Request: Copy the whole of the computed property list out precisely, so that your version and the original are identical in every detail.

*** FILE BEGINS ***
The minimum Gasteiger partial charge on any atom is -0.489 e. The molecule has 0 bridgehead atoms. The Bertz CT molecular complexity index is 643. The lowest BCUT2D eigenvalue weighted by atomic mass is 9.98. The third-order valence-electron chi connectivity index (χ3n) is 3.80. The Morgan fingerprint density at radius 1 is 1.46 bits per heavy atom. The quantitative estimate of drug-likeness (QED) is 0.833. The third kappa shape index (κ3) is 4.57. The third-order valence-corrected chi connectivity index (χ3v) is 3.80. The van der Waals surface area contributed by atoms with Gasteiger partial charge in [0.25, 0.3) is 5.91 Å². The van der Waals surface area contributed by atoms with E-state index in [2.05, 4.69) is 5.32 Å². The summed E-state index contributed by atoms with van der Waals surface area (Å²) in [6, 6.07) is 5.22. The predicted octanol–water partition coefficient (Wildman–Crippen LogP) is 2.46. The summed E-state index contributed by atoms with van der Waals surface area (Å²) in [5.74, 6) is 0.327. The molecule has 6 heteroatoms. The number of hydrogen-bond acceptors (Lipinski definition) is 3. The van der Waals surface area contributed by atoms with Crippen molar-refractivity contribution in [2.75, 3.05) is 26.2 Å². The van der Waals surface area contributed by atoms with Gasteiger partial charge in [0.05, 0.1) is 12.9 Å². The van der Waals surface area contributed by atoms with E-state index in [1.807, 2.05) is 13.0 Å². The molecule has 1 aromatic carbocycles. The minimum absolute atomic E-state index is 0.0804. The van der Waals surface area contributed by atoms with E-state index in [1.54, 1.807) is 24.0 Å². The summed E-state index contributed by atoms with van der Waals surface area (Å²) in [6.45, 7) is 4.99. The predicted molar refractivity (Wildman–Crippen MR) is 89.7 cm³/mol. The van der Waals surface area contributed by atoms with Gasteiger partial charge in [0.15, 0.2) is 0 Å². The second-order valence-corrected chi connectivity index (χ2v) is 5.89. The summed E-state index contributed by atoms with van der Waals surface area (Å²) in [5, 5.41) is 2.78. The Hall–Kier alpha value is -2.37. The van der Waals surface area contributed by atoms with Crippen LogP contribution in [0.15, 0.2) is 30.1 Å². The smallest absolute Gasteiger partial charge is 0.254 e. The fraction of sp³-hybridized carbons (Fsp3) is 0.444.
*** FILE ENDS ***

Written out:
The minimum Gasteiger partial charge on any atom is -0.489 e. The molecule has 0 bridgehead atoms. The Bertz CT molecular complexity index is 643. The lowest BCUT2D eigenvalue weighted by atomic mass is 9.98. The third-order valence-electron chi connectivity index (χ3n) is 3.80. The Morgan fingerprint density at radius 1 is 1.46 bits per heavy atom. The quantitative estimate of drug-likeness (QED) is 0.833. The third kappa shape index (κ3) is 4.57. The third-order valence-corrected chi connectivity index (χ3v) is 3.80. The van der Waals surface area contributed by atoms with Gasteiger partial charge in [0.25, 0.3) is 5.91 Å². The van der Waals surface area contributed by atoms with E-state index in [2.05, 4.69) is 5.32 Å². The summed E-state index contributed by atoms with van der Waals surface area (Å²) in [6, 6.07) is 5.22. The predicted octanol–water partition coefficient (Wildman–Crippen LogP) is 2.46. The summed E-state index contributed by atoms with van der Waals surface area (Å²) in [5.74, 6) is 0.327. The molecule has 6 heteroatoms. The number of hydrogen-bond acceptors (Lipinski definition) is 3. The van der Waals surface area contributed by atoms with Crippen molar-refractivity contribution in [2.75, 3.05) is 26.2 Å². The van der Waals surface area contributed by atoms with Gasteiger partial charge in [0.05, 0.1) is 12.9 Å². The van der Waals surface area contributed by atoms with E-state index in [1.807, 2.05) is 13.0 Å². The molecule has 1 aromatic carbocycles. The minimum absolute atomic E-state index is 0.0804. The van der Waals surface area contributed by atoms with E-state index in [1.54, 1.807) is 24.0 Å². The summed E-state index contributed by atoms with van der Waals surface area (Å²) in [6.45, 7) is 4.99. The predicted molar refractivity (Wildman–Crippen MR) is 89.7 cm³/mol. The van der Waals surface area contributed by atoms with Gasteiger partial charge in [0.15, 0.2) is 0 Å². The second-order valence-corrected chi connectivity index (χ2v) is 5.89. The summed E-state index contributed by atoms with van der Waals surface area (Å²) in [5, 5.41) is 2.78. The Hall–Kier alpha value is -2.37. The van der Waals surface area contributed by atoms with Crippen LogP contribution in [0.15, 0.2) is 30.1 Å². The smallest absolute Gasteiger partial charge is 0.254 e. The fraction of sp³-hybridized carbons (Fsp3) is 0.444.